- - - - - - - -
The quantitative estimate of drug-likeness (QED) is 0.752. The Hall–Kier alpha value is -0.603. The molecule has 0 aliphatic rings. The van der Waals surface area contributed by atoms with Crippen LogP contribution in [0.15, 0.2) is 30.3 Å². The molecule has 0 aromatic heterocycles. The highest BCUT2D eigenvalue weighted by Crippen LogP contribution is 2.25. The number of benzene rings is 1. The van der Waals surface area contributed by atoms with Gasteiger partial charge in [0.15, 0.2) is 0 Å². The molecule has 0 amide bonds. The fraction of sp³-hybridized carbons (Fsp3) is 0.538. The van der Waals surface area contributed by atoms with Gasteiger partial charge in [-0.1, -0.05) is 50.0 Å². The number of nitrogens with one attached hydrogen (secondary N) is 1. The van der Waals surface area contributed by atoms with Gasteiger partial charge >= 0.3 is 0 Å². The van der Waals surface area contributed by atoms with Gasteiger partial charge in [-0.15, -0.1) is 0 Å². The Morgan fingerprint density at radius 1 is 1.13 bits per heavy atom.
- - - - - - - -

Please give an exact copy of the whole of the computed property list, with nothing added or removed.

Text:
The quantitative estimate of drug-likeness (QED) is 0.752. The Hall–Kier alpha value is -0.603. The molecule has 0 aliphatic rings. The van der Waals surface area contributed by atoms with Crippen LogP contribution in [0.15, 0.2) is 30.3 Å². The molecule has 0 aromatic heterocycles. The highest BCUT2D eigenvalue weighted by Crippen LogP contribution is 2.25. The number of benzene rings is 1. The van der Waals surface area contributed by atoms with Gasteiger partial charge in [0.15, 0.2) is 0 Å². The molecule has 0 amide bonds. The fraction of sp³-hybridized carbons (Fsp3) is 0.538. The van der Waals surface area contributed by atoms with Gasteiger partial charge in [-0.1, -0.05) is 50.0 Å². The number of nitrogens with one attached hydrogen (secondary N) is 1. The van der Waals surface area contributed by atoms with Gasteiger partial charge >= 0.3 is 0 Å². The van der Waals surface area contributed by atoms with Gasteiger partial charge in [-0.15, -0.1) is 0 Å². The Morgan fingerprint density at radius 1 is 1.13 bits per heavy atom.